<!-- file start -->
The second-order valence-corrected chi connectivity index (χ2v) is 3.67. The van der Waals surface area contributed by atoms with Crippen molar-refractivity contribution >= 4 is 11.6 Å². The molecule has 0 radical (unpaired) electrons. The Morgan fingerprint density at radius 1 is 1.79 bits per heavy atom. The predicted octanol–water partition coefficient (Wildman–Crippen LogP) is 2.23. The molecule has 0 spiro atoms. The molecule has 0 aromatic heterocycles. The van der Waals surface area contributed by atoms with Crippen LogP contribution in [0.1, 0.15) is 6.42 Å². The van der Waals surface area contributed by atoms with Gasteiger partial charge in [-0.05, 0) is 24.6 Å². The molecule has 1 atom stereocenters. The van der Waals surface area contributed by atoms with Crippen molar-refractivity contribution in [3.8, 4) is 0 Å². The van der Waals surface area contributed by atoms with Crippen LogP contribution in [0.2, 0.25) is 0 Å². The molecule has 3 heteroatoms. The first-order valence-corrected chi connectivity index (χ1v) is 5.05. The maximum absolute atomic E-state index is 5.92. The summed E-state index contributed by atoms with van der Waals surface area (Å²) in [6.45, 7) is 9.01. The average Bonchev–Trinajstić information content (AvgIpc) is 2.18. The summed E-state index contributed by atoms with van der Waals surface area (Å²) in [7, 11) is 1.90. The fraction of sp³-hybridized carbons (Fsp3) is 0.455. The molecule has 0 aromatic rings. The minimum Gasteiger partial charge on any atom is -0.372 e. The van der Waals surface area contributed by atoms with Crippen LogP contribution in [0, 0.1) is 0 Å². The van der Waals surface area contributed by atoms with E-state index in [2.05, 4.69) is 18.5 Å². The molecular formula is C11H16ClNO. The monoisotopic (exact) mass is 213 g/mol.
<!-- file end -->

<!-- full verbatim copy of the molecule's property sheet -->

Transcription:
The second-order valence-corrected chi connectivity index (χ2v) is 3.67. The van der Waals surface area contributed by atoms with Crippen molar-refractivity contribution >= 4 is 11.6 Å². The molecule has 0 radical (unpaired) electrons. The Morgan fingerprint density at radius 1 is 1.79 bits per heavy atom. The predicted octanol–water partition coefficient (Wildman–Crippen LogP) is 2.23. The molecule has 0 spiro atoms. The molecule has 0 aromatic heterocycles. The van der Waals surface area contributed by atoms with Crippen LogP contribution in [0.1, 0.15) is 6.42 Å². The van der Waals surface area contributed by atoms with Gasteiger partial charge in [-0.05, 0) is 24.6 Å². The molecule has 1 atom stereocenters. The van der Waals surface area contributed by atoms with Crippen molar-refractivity contribution in [3.8, 4) is 0 Å². The van der Waals surface area contributed by atoms with Crippen LogP contribution in [0.2, 0.25) is 0 Å². The molecule has 3 heteroatoms. The first-order valence-corrected chi connectivity index (χ1v) is 5.05. The maximum absolute atomic E-state index is 5.92. The summed E-state index contributed by atoms with van der Waals surface area (Å²) in [6.45, 7) is 9.01. The average Bonchev–Trinajstić information content (AvgIpc) is 2.18. The summed E-state index contributed by atoms with van der Waals surface area (Å²) in [7, 11) is 1.90. The fraction of sp³-hybridized carbons (Fsp3) is 0.455. The molecule has 0 aromatic rings. The minimum Gasteiger partial charge on any atom is -0.372 e. The van der Waals surface area contributed by atoms with Crippen LogP contribution in [0, 0.1) is 0 Å². The van der Waals surface area contributed by atoms with E-state index in [2.05, 4.69) is 18.5 Å². The molecular formula is C11H16ClNO. The monoisotopic (exact) mass is 213 g/mol.